MP for Hornsey and Wood Green
Lynne Featherstone, MP for Hornsey and Wood Green, has attended an event at Parliament for World AIDS Day (December 1) to back efforts to increase HIV testing. The event was organised by HIV and sexual health charity Terrence Higgins Trust (THT).
Currently, one in four people with HIV in the UK do not know they have it. This is bad for their health and the health of others as they are not getting vital treatment and are statistically more likely to pass on the virus. In Haringey, 27% of people with HIV are diagnosed ‘very late’, well after they should have started treatment. THT and other organisations are promoting the ‘Halve It’ campaign, which wants to see rates of undiagnosed and late diagnosed HIV halved within the next five years.
Ms Featherstone said: “I am delighted to support this vitally important issue. We all need to work together to increase HIV testing because it is in everyone’s interests. I hope that this World AIDS Day more people who may have been at risk of HIV will decide to get tested. People used to think an HIV diagnosis was like a death sentence, but HIV treatment has moved on so much in the last few years. An HIV diagnosis today is something that could save your life, because as long as you get the treatment in time, you can expect to live well into old age.”
Sir Nick Partridge, Chief Executive of Terrence Higgins Trust, said: “We’re very pleased Lynne Featherstone is helping us to raise awareness of HIV testing this World AIDS Day. People with undiagnosed HIV are not only putting their own health seriously at risk, they are also more likely to pass the virus on. Testing too late costs lives and money.”
World AIDS Day, which has been running every December since 1988, is dedicated to raising awareness of HIV and AIDS. In the UK alone, 86,500 people are living with HIV and over 6,500 are diagnosed every year.
I attended a candlelight vigil outside Wood Green Library to mark World AIDS Day – and very important it is to continue to send out that public statement about AIDS and HIV.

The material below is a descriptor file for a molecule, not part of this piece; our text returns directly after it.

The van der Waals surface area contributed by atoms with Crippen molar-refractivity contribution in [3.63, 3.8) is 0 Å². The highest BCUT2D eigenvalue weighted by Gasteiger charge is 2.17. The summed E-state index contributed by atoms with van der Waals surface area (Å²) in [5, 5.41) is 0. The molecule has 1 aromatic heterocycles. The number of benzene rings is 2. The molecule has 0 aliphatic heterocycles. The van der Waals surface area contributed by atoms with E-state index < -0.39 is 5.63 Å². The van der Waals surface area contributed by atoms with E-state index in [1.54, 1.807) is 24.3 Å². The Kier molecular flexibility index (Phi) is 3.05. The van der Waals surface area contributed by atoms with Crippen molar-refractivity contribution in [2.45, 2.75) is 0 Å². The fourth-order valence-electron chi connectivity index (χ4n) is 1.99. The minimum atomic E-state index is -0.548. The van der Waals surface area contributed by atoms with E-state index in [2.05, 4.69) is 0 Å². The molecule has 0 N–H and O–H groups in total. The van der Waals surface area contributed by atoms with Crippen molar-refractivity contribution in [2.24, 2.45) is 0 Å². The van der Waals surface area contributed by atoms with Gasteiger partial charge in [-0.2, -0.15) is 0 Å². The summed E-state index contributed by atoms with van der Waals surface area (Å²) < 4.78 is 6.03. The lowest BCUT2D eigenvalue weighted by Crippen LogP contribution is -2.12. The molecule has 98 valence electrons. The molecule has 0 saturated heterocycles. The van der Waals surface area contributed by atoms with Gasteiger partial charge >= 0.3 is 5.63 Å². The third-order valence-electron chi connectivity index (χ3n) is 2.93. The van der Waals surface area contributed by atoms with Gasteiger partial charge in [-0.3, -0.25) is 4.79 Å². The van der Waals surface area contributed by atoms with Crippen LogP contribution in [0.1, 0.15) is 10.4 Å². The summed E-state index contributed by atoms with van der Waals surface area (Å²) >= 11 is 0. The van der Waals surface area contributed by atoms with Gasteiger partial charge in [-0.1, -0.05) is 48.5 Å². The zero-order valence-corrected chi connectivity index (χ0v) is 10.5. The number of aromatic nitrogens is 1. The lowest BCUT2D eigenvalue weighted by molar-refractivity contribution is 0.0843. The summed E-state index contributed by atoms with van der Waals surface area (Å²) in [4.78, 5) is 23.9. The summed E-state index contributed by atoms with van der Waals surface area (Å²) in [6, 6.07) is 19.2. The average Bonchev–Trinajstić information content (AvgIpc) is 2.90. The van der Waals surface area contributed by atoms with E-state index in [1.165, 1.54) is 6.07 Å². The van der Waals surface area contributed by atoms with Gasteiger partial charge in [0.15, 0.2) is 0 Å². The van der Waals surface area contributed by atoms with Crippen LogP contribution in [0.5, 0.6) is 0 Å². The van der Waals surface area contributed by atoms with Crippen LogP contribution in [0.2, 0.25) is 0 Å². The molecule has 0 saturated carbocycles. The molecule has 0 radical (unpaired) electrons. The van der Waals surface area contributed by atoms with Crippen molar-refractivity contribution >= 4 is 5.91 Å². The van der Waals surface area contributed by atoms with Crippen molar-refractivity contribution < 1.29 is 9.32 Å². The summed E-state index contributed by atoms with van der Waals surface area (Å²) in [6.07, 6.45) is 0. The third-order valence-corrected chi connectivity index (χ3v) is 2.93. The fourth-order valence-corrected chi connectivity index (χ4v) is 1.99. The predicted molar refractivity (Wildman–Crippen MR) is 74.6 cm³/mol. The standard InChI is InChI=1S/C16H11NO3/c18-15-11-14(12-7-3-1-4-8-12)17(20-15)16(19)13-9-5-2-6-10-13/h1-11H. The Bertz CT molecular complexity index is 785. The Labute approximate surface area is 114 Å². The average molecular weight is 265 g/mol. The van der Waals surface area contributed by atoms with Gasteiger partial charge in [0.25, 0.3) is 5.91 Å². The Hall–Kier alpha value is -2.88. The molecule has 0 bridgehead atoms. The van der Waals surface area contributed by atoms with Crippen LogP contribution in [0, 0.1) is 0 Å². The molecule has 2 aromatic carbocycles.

There still exists a stigma around AIDS and HIV and there shouldn’t be. I don’t know why this should still persist today – when we are so much better informed about how the disease is transmitted. It shouldn’t do. We can’t catch it from toilets or shaking hands – in fact – it was one of the really good things Diana Princess of Wales did. She visited an AIDS ward many years ago and shook hands with an AIDS patient – a clip that was shown on newsreels across the world – and in one go said (effectively) if a princess is allowed to shake hands with an AIDS sufferer – then it can’t be catching. And trust – am not a royalist!
The second concern is that since the early days of AIDS when none of us knew that much about it and the campaign to warn us of its dangers was so scary that we virtually crossed our legs and decried sex for the rest of our lives – the infection rate is still alarming today. Particularly when a condom is the answer – ie not complicated.
But without the scariness of the initial unknowns (when we didn’t know how far back we needed to go in terms of having had a sexual partner before we were in the clear) it seems that not everyone takes the appropriate precautions – and the consequence of not taking appropriate precautions – is that you can contract HIV – still today. It hasn’t gone away.
The really good news is that the drugs used these days to combat AIDS and HIV mean that there is no death sentence as used to be the case. These days it’s called living with AIDS – and that’s the point!